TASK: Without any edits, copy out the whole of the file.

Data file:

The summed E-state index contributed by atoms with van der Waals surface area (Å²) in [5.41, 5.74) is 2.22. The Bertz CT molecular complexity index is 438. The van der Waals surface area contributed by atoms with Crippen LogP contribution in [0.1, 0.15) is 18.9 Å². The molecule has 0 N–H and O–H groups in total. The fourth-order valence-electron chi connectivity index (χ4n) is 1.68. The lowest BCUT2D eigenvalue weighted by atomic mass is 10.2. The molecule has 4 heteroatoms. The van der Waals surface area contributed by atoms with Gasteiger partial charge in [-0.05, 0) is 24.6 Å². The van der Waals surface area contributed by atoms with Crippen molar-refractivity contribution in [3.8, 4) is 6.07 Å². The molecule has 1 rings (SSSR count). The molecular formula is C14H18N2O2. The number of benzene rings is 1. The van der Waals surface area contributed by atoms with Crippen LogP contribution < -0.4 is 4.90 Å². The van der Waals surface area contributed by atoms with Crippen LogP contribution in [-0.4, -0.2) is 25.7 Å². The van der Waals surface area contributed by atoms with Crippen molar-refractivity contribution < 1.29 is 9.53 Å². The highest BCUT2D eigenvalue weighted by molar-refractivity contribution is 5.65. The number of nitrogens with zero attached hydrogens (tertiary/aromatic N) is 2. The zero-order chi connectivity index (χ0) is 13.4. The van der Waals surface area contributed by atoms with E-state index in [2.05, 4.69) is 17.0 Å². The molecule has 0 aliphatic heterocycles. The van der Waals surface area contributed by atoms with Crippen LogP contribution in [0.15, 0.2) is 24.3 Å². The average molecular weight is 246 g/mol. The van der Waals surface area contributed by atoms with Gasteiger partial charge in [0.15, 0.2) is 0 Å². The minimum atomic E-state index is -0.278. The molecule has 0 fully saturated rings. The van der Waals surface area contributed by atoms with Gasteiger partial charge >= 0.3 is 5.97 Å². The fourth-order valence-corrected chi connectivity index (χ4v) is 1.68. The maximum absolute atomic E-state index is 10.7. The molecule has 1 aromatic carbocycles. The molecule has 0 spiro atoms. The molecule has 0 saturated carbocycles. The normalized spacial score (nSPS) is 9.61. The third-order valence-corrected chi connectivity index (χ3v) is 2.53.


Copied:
The summed E-state index contributed by atoms with van der Waals surface area (Å²) in [5.41, 5.74) is 2.22. The Bertz CT molecular complexity index is 438. The van der Waals surface area contributed by atoms with Crippen LogP contribution in [0.1, 0.15) is 18.9 Å². The molecule has 0 N–H and O–H groups in total. The fourth-order valence-electron chi connectivity index (χ4n) is 1.68. The lowest BCUT2D eigenvalue weighted by atomic mass is 10.2. The molecule has 4 heteroatoms. The van der Waals surface area contributed by atoms with Gasteiger partial charge in [-0.05, 0) is 24.6 Å². The van der Waals surface area contributed by atoms with Crippen molar-refractivity contribution in [3.8, 4) is 6.07 Å². The molecule has 1 rings (SSSR count). The molecular formula is C14H18N2O2. The number of benzene rings is 1. The van der Waals surface area contributed by atoms with Crippen LogP contribution < -0.4 is 4.90 Å². The van der Waals surface area contributed by atoms with Crippen LogP contribution in [-0.4, -0.2) is 25.7 Å². The van der Waals surface area contributed by atoms with Crippen molar-refractivity contribution < 1.29 is 9.53 Å². The highest BCUT2D eigenvalue weighted by molar-refractivity contribution is 5.65. The number of nitrogens with zero attached hydrogens (tertiary/aromatic N) is 2. The zero-order chi connectivity index (χ0) is 13.4. The van der Waals surface area contributed by atoms with E-state index in [2.05, 4.69) is 17.0 Å². The molecule has 0 aliphatic heterocycles. The van der Waals surface area contributed by atoms with Crippen LogP contribution in [0.15, 0.2) is 24.3 Å². The average molecular weight is 246 g/mol. The van der Waals surface area contributed by atoms with Gasteiger partial charge in [0.15, 0.2) is 0 Å². The minimum atomic E-state index is -0.278. The molecule has 0 fully saturated rings. The van der Waals surface area contributed by atoms with Gasteiger partial charge >= 0.3 is 5.97 Å². The fourth-order valence-corrected chi connectivity index (χ4v) is 1.68. The maximum absolute atomic E-state index is 10.7. The molecule has 1 aromatic carbocycles. The molecule has 0 spiro atoms. The molecule has 0 saturated carbocycles. The normalized spacial score (nSPS) is 9.61. The third-order valence-corrected chi connectivity index (χ3v) is 2.53.